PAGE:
The best thing before sliced bread was wrapped bread. The ads for Kleen Maid bread, first sold in 1928, ran: 'The greatest forward step in baking since bread was wrapped: sliced bread.' The phrase 'the best thing since sliced bread' was coined in 1933.
In fact, sliced bread was invented because of wrapped bread. In the US, the wrapper was characteristic of the government-controlled factory bread which had displaced baker’s bread because machine production was regarded as more hygienic. Because it was wrapped, it was impossible to assess its quality by looking at it or smelling it; all you could tell about a loaf before you bought it was how soft it was, so softness became a proxy for freshness. With loaves getting softer and softer, it became more and more difficult to slice them: hence pre-sliced bread.
From 1942-56 the British had to eat the anti-waste specification “National Loaf”, which contained all the wheat grain including the husks, resulting in a dirty beige colour and a gritty texture. It wasn’t popular, but was tolerated as part of a general campaign against food waste; as the posters said, 'A clear plate means a clear conscience'. During the war you could be fined for wasting bread. The National Loaf was seen as 'nasty, dirty, coarse, dark and indigestible', but patriotic.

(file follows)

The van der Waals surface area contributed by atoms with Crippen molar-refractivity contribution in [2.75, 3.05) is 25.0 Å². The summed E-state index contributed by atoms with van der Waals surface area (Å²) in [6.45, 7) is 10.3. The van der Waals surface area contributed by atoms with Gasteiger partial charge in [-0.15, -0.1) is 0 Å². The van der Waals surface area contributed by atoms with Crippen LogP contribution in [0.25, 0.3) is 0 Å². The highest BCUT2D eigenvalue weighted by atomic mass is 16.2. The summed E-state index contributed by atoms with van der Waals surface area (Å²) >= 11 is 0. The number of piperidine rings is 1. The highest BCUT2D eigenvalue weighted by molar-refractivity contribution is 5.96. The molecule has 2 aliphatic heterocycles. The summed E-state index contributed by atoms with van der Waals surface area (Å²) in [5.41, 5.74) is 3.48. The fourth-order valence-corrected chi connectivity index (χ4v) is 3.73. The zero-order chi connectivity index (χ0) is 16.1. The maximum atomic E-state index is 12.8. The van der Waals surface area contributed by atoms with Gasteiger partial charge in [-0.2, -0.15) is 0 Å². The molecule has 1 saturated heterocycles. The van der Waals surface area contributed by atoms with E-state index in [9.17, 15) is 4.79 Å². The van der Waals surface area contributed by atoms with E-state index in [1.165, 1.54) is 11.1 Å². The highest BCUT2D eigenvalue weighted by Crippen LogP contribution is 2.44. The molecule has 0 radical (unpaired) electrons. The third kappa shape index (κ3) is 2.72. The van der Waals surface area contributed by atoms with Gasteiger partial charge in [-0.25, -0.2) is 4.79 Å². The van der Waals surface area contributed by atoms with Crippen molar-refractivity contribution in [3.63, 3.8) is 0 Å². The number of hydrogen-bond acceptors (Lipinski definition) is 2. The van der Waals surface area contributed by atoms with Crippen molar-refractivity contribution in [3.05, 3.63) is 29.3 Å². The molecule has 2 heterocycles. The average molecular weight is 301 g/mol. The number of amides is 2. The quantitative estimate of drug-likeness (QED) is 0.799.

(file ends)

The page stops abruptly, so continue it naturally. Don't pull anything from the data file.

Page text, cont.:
It was illegal in Britain during WW2 to feed bread to wild birds.
What a strange machine man is! You fill him with bread, wine, fish and radishes, and out come sighs. laughter and dreams.
Thomas Allinson (1858-1918), whose eponymous bread is still sold today, was a doctor who was an early proponent of wholemeal grains and suggested that smoking caused cancer, an idea which was sufficiently unorthodox at the time to contribute to his being struck off the Medical Register.
Allinson wrote a book called The Book for Married Women which advocated equality of women and men, the right of a woman to choose the size of her family and birth control. For this he was prosecuted and convicted under the Obscene Publications Act in 1901.
I like reality. It tastes like bread.
Focaccia dates back to medieval times, but ciabatta (which literally means 'slipper') was invented in 1982 by an Italian miller called Arnaldo Cavallari. It was a way of fighting back against the popularity of French baguettes.
Cavallari called his new invention, made with a very soft dough, Ciabatta Polesano (Polesine is a part of northern Italy). Some people claim a similar bread had been around since the 1940s, but there doesn't seem to be any proof of this – and the name doesn't appear before 1982.
From January to March 1943 sliced bread was banned in the U.S as a wartime conservation measure.